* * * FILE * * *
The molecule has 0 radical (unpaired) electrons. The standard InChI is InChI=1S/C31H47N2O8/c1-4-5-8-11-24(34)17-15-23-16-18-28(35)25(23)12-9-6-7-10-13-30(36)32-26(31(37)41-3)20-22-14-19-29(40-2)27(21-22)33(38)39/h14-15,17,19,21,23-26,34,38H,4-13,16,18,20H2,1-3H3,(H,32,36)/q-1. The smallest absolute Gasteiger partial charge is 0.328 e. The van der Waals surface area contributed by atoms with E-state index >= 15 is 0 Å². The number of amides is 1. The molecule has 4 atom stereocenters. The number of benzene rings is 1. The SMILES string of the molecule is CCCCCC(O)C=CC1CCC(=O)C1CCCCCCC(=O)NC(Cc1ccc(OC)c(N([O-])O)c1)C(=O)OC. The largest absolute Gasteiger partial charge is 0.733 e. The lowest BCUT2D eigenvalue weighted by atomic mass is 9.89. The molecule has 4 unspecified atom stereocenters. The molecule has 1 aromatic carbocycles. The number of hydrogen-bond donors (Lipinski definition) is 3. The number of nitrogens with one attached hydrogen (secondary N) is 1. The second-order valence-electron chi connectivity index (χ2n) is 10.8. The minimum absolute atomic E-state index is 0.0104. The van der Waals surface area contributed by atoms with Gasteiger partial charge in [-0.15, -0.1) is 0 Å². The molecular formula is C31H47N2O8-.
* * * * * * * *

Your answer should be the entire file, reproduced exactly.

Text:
The molecule has 0 radical (unpaired) electrons. The standard InChI is InChI=1S/C31H47N2O8/c1-4-5-8-11-24(34)17-15-23-16-18-28(35)25(23)12-9-6-7-10-13-30(36)32-26(31(37)41-3)20-22-14-19-29(40-2)27(21-22)33(38)39/h14-15,17,19,21,23-26,34,38H,4-13,16,18,20H2,1-3H3,(H,32,36)/q-1. The smallest absolute Gasteiger partial charge is 0.328 e. The van der Waals surface area contributed by atoms with E-state index >= 15 is 0 Å². The number of amides is 1. The molecule has 4 atom stereocenters. The number of benzene rings is 1. The SMILES string of the molecule is CCCCCC(O)C=CC1CCC(=O)C1CCCCCCC(=O)NC(Cc1ccc(OC)c(N([O-])O)c1)C(=O)OC. The largest absolute Gasteiger partial charge is 0.733 e. The lowest BCUT2D eigenvalue weighted by atomic mass is 9.89. The molecule has 4 unspecified atom stereocenters. The molecule has 1 aromatic carbocycles. The number of hydrogen-bond donors (Lipinski definition) is 3. The number of nitrogens with one attached hydrogen (secondary N) is 1. The second-order valence-electron chi connectivity index (χ2n) is 10.8. The minimum absolute atomic E-state index is 0.0104. The van der Waals surface area contributed by atoms with Gasteiger partial charge in [-0.15, -0.1) is 0 Å². The molecular formula is C31H47N2O8-.